A breathing aid that can help keep Covid-19 patients out of intensive care, adapted by mechanical engineers at UCL and clinicians at UCLH working with Mercedes-AMG High-Performance Powertrains (Mercedes-AMG HPP), has been approved for use in the NHS.
The breathing aid, known as Continuous Positive Airway Pressure (CPAP), has been used extensively in hospitals in Italy and China to help Covid-19 patients with serious lung infections to breathe more easily when oxygen alone is insufficient.
Since Wednesday 18th March, engineers at UCL and HPP and clinicians at UCLH have been working round the clock at UCL’s engineering hub MechSpace to reverse engineer a device that can be produced rapidly by the thousands. This has now been recommended for use by the Medicines and Healthcare products Regulatory Agency (MHRA).
This breathing aid was produced within a rapid timeframe – it took fewer than 100 hours from the initial meeting to production of the first device. One hundred devices are to be delivered to UCLH for clinical trials, with rapid roll-out to hospitals around the country ahead of the predicted surge in Covid-19 hospital admissions.
The collaboration, supported by the National Institute for Health Research UCLH Biomedical Research Centre, demonstrates the way that universities, the NHS and industry are coming together to help the national response to the Covid-19 coronavirus outbreak, by providing vital technologies to the NHS which can enable them to care for patients who require respiratory support.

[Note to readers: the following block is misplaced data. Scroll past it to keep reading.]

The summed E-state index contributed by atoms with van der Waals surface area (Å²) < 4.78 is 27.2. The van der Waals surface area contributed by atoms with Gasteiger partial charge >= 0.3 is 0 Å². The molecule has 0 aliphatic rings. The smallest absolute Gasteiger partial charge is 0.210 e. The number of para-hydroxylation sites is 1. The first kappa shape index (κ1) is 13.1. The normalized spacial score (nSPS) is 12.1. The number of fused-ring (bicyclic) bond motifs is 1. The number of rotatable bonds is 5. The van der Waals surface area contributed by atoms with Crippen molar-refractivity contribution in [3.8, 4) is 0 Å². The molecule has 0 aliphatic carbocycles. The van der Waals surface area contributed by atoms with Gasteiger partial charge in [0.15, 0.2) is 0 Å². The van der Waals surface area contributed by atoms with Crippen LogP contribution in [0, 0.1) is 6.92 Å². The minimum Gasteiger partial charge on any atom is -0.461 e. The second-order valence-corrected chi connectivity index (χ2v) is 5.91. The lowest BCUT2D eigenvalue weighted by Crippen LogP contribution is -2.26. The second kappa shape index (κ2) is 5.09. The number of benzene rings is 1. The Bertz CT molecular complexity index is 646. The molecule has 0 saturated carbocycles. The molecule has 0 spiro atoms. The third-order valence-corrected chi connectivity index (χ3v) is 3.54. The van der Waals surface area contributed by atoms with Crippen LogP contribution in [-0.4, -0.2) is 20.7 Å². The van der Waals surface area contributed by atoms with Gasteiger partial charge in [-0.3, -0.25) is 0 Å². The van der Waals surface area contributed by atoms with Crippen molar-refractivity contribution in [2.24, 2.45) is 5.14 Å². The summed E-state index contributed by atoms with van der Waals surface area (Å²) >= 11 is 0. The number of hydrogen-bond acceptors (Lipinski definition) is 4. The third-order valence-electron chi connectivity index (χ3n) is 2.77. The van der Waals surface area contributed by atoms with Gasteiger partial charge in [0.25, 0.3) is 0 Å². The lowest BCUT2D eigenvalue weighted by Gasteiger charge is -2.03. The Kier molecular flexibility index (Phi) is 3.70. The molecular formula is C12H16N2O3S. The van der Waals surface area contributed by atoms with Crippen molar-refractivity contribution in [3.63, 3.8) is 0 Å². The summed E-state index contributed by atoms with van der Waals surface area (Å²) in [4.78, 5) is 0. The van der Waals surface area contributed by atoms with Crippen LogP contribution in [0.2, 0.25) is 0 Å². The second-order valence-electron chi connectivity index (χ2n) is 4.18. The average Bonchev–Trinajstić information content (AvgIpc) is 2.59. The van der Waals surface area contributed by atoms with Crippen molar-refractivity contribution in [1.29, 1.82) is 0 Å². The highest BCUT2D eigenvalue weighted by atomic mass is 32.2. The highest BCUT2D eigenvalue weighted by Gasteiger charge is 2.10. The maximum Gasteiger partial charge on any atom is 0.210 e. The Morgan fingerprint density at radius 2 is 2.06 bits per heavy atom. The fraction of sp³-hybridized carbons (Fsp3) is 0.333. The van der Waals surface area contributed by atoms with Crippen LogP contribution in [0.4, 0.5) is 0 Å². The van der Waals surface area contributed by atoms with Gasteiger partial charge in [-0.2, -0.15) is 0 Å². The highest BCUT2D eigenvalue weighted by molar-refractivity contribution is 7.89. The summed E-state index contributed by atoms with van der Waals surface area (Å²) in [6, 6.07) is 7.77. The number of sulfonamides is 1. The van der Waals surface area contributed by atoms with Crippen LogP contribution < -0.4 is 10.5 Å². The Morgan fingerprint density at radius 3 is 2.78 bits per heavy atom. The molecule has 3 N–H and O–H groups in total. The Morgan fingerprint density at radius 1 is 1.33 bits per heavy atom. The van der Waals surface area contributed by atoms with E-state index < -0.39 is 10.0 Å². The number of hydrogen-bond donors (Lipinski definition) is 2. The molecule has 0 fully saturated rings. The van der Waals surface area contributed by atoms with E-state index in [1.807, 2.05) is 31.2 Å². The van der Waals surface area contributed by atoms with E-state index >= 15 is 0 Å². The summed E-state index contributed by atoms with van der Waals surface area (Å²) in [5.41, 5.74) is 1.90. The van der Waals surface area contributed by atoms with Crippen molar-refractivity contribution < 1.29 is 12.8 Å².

Reports from Italy indicate that approximately 50% of patients given CPAP have avoided the need for invasive mechanical ventilation. However, such devices are in short supply in UK hospitals.
These devices will help to save lives by ensuring that ventilators, a limited resource, are used only for the most severely illUCLH critical care consultant Professor Mervyn Singer (UCL Medicine)
CPAP machines are routinely used by the NHS to support patients in a hospital or at home with breathing difficulties. They work by pushing an air-oxygen mix into the mouth and nose at a continuous rate, keeping airways open and increasing the amount of oxygen entering the lungs. Invasive ventilators deliver breaths directly into the lungs but require heavy sedation and connection to a tube placed into the patient’s trachea (windpipe).
Project Pitlane is a collective of UK-based Formula 1 teams and their respective technology arms coordinating a response to the UK government’s call for assistance with the manufacture of medical devices. It will pool the resources and capabilities of its member teams, focusing on the core skills of the F1 industry: rapid design, prototype manufacture, test and skilled assembly. F1’s ability to respond rapidly to engineering and technological challenges allows the group to add value to the wider engineering industry’s response.